Despite slow sales, BMW North America stuck it out until the end of the E36 Compact’s run. However, they declined to offer the 2000 E46 Compact. This new hatchback had unique styling and yet an identical chassis to the E46 sedan. Eventually, it made way for the 1-Series hatchback, coupe and convertible, the latter two of which were sold in North America. Annual sales were generally twice as high as they had been for the 318ti, perhaps due to the more acceptable three-box format.
While the hatchback BMW never died elsewhere in the world, BMW North America has yet to offer the 1-Series hatchback and yet took the unusual step of introducing the 3-Series Gran Turismo in 2014. In BMW speak, “Gran Turismo” apparently means “oddly proportioned hatchback”. Still, variety is the spice of life and the GT BMWs are some of the more practical of BMW’s cavalcade of niche vehicles.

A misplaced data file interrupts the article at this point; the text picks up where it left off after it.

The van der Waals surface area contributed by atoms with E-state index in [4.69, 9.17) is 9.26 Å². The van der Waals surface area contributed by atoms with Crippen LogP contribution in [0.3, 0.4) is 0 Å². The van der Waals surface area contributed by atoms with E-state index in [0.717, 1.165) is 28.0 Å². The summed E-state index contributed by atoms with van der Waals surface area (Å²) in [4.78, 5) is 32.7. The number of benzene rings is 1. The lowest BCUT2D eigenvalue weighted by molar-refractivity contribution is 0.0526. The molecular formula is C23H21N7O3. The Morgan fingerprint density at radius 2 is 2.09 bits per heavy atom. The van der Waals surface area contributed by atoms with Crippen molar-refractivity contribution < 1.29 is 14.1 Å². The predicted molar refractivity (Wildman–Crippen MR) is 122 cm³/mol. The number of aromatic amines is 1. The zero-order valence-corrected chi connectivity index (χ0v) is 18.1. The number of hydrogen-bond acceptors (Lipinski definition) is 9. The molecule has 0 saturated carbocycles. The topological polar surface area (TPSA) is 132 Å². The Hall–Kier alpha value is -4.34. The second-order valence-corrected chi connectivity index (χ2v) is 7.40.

The 1990s were a watershed moment for the German luxury brands in terms of entry-level offerings. BMW, Mercedes-Benz and Audi each launched a range of entry-level models but they each took very different approaches: BMW with its cut-down 3-Series, Audi with a Golf-based hatchback and Mercedes-Benz with an innovative if dorky and van-esque offering. Despite varying strategies, each automaker has eventually found tremendous success. BMW’s smallest offerings may not look like the 3-Series Compact and soon most of them will not even be rear-wheel-drive but the Compact got the wheels rolling. You, too, can buy an affordable BMW! But one must wonder: will the younger buyers and increased sales volume created by cars like the Compact and its descendants come at a great cost to the prestige of the German luxury brands?